outubro 01, 2012

  • João Neto: Do you think math concepts exist independently of persons (aka, mathematical platonism)?
  • Alexander Nikitin: Define 'exist'. --- 
  • JN: Well, I overload the word 'exist' with two meanings: (i) existence independently of persons (let's call it exist-1) and, (ii) existence due to persons (exist-2). It's the separation of Maps and the Territory. 
  • AN: You can argue that only mind exist. Everything else are just ideas in your mind. Then you have an idea of natural numbers in your head. And you have an idea of a set of axioms and deduction rules that define your space of natural numbers. Then you start doing different things with your natural numbers following the rules and you find that the space has a structure and properties that depend on those axioms and rules only and nothing else in your mind. Your mind can do whatever it wants. It can have any other ideas, feelings and states, but whenever it follows the axioms and rules it always gets the same results. Does that mean that there is something that exists independently of your mind? 
  • JN:  But there is evidence against solipsism: we have lots of data from our senses and tech extensions. And my mind cannot do whatever it wants, especially when I'm driving :-) We are more than one human, why would one single mind be special? And if we assume two or more minds (a belief that literally every one follows) then how could we explain the coincidence of sense data? The belief that 'only mind exist' does not help us at all, it dissolves everything and give us nothing.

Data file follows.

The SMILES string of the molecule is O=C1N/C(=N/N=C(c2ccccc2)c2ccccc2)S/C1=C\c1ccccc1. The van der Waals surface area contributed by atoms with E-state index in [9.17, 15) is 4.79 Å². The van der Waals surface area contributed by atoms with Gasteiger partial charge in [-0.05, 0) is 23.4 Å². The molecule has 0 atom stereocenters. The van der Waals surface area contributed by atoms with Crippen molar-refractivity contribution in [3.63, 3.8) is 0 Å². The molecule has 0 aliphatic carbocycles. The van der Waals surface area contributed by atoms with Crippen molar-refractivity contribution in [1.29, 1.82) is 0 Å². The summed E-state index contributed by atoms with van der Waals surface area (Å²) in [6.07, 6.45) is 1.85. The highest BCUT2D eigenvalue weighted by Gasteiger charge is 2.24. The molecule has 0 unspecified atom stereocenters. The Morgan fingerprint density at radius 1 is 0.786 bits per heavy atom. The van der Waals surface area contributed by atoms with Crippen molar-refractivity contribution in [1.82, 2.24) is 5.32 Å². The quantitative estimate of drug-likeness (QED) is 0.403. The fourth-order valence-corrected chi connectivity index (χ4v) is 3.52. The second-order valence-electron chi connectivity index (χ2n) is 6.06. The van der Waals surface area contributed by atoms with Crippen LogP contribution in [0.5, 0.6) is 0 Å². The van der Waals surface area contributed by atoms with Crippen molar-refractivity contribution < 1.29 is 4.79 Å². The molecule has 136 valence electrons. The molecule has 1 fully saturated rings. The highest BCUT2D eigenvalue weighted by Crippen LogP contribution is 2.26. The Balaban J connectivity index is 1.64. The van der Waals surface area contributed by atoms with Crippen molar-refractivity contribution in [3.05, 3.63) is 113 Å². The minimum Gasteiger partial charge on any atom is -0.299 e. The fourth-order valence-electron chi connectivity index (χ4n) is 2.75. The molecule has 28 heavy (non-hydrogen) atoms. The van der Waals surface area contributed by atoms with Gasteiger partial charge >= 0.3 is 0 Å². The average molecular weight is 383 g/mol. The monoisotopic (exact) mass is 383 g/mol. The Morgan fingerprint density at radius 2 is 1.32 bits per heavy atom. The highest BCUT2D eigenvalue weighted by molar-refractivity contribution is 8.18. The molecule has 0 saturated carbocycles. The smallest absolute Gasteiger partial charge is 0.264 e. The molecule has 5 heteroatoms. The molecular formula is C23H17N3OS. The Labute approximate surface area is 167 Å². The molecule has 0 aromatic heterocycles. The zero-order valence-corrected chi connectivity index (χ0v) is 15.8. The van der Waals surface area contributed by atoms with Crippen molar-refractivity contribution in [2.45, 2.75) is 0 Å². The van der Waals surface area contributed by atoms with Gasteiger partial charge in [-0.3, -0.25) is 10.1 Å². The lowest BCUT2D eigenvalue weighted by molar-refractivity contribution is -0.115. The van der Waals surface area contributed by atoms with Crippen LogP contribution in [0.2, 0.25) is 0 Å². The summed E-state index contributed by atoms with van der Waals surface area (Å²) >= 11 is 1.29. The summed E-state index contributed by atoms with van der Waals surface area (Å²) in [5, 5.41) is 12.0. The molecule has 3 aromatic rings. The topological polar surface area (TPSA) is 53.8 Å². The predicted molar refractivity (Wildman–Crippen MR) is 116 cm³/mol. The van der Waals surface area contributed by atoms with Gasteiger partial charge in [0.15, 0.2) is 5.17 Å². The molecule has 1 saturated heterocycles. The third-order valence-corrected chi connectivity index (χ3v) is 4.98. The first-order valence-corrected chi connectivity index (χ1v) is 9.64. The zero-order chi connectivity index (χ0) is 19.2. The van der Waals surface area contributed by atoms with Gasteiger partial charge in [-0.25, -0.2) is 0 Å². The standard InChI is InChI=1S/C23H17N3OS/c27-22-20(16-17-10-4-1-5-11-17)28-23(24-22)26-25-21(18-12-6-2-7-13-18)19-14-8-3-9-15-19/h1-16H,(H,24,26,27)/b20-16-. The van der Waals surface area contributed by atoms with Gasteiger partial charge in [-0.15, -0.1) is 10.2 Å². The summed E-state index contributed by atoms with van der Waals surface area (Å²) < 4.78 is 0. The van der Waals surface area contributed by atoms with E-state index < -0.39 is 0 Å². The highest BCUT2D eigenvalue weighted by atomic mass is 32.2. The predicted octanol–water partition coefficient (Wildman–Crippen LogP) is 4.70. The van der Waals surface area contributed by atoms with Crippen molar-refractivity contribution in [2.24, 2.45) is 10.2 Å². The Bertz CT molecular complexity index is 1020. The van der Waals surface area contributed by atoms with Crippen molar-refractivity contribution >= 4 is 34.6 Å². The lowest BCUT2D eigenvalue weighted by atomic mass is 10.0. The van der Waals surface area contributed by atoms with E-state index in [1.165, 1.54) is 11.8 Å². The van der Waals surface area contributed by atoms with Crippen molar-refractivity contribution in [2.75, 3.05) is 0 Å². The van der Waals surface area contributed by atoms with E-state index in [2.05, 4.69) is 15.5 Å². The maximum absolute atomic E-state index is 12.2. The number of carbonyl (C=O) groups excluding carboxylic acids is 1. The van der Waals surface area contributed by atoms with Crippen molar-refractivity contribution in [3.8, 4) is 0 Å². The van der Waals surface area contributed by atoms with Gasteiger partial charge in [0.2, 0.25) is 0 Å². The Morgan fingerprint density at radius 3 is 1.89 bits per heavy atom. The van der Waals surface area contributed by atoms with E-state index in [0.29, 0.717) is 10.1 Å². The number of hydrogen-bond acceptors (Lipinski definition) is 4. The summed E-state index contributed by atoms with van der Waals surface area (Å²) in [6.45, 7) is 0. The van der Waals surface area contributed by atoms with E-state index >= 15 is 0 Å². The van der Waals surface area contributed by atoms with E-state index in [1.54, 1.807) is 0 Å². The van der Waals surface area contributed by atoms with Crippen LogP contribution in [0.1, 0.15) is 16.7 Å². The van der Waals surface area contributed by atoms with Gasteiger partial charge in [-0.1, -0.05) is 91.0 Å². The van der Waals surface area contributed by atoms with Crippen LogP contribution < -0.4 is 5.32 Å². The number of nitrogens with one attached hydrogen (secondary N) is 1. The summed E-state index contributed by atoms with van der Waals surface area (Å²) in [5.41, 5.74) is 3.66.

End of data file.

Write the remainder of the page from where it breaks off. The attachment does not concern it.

• AN: If you believe that the 'real' world exists and math is just an artifact of human brain activity. Then notice several things: (1) You can define a mathematical system as purely abstract and symbolical without any attempts to model anything 'real'. You can even ask a computer to generate a random set of symbols, axioms and rules for you to exclude any 'subconscious' mapping to anything real; (2) You can give that math system to any other people and/or computers and notice that if they follow the rules they always get the same results regardless of the properties of their minds; (3) If you eventually manage to map your system to something 'real' you will notice another strange thing: the results of physical experiments will always follow predictions derived from the system once the mapping has been established, but it NEVER work in the opposite direction - physical results NEVER disprove any conclusions derived from the axioms and rules of the math system. They can prove that the mapping was wrong, but they can't 'bend' the 'truths' of the math system. As we see math is self-sufficient. Substrate independent. And physics always follows math. Then what is more 'real'? 
  • JN: The first and second point also work for board games. And games can be formalized as math objects. However, defending that, say, Chess exist-0 is a very strange assertion for me. I don't see the relevance of the third point. Some math mappings are adequate to formalize scientific models (since there are infinite mathematical models, only a vanishing part of them are really useful). And, sure, enough counter-evidence can cancel the previous adequacy between model and data. So what? Why would we want to use data to bend Math? We just try to find or create another Math model that does the trick. They are tools just like anything else. We use many maps/models. We could imagine a spectrum from totally objective to totally subjective. Humans developed a discipline to deal with those at the objective extreme of that spectrum and called it Math (Physics, which is just another family of models, is a close neighbor).